Self-Reported and Official Estimates of National Trends in Illegal Drug Use for Different Gender-Race-Age Groups, 1979-2001

Hua (Sara) Zhong, The Pennsylvania State University
Darrell Steffensmeier, The Pennsylvania State University

Prior research on trends in illegal drug use has seldom examined whether the trends vary, both separately and in combination, across (i) gender, race, and age comparisons and (ii) by drug-type. In this paper, we examine almost 25-year trend lines (roughly late 1970s thru early 2000s) in use/distribution of marijuana, cocaine, narcotics (heroin), and other illicit rugs broken out by different gender-race-age groups. The analysis compares the results based on both official arrest data (Uniform Crime Report) and self-report survey data (National Household Survey on Drug Abuse). Both are long-term continuous sources of information on illegal drug use that also contains matchable measures of gender, race, and age. The factual material of these trends will be presented both in a straightforward fashion (e.g., rates and relevant female percentage) and also examined by time series and logistic regression techniques. Our preliminary analysis reveals fluctuations in both female and male rates of illegal drug use over this time period but very little change in the female percentage of use/distribution. This finding holds across most drug types and gender-race-age comparisons.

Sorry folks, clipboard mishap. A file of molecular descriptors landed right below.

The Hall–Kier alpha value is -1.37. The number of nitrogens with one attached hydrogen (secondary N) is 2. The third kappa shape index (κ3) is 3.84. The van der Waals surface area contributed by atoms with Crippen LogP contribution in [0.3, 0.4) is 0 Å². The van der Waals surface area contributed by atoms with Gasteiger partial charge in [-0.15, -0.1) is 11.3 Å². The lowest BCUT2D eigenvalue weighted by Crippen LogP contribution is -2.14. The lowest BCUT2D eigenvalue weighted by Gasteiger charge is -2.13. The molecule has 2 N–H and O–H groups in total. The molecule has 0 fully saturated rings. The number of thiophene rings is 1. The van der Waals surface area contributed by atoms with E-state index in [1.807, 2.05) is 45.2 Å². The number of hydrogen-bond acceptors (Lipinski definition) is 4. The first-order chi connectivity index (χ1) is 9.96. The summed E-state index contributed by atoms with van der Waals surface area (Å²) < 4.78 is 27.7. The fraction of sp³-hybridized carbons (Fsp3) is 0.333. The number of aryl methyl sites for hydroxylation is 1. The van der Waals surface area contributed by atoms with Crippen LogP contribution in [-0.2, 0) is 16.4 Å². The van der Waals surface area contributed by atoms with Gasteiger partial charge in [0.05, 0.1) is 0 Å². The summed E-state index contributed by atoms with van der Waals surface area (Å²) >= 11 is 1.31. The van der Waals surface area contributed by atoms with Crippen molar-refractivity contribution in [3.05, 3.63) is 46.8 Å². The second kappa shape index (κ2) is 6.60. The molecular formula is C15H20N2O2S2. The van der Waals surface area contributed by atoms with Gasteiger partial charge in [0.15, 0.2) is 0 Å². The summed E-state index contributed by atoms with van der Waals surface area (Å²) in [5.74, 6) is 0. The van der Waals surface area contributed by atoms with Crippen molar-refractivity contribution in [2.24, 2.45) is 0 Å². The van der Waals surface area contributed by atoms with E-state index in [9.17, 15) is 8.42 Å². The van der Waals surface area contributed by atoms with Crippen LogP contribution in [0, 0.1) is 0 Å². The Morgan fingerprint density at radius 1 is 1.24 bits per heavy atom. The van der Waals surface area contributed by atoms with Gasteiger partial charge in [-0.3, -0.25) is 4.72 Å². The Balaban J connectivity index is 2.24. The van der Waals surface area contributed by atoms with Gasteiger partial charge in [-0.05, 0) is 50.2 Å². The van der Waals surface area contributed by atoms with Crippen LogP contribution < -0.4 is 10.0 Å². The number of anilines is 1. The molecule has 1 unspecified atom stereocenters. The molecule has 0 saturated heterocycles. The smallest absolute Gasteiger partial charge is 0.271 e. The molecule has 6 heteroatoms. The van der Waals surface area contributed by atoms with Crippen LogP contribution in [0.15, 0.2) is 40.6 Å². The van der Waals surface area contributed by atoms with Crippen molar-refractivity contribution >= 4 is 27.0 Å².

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Updated 05/20/2006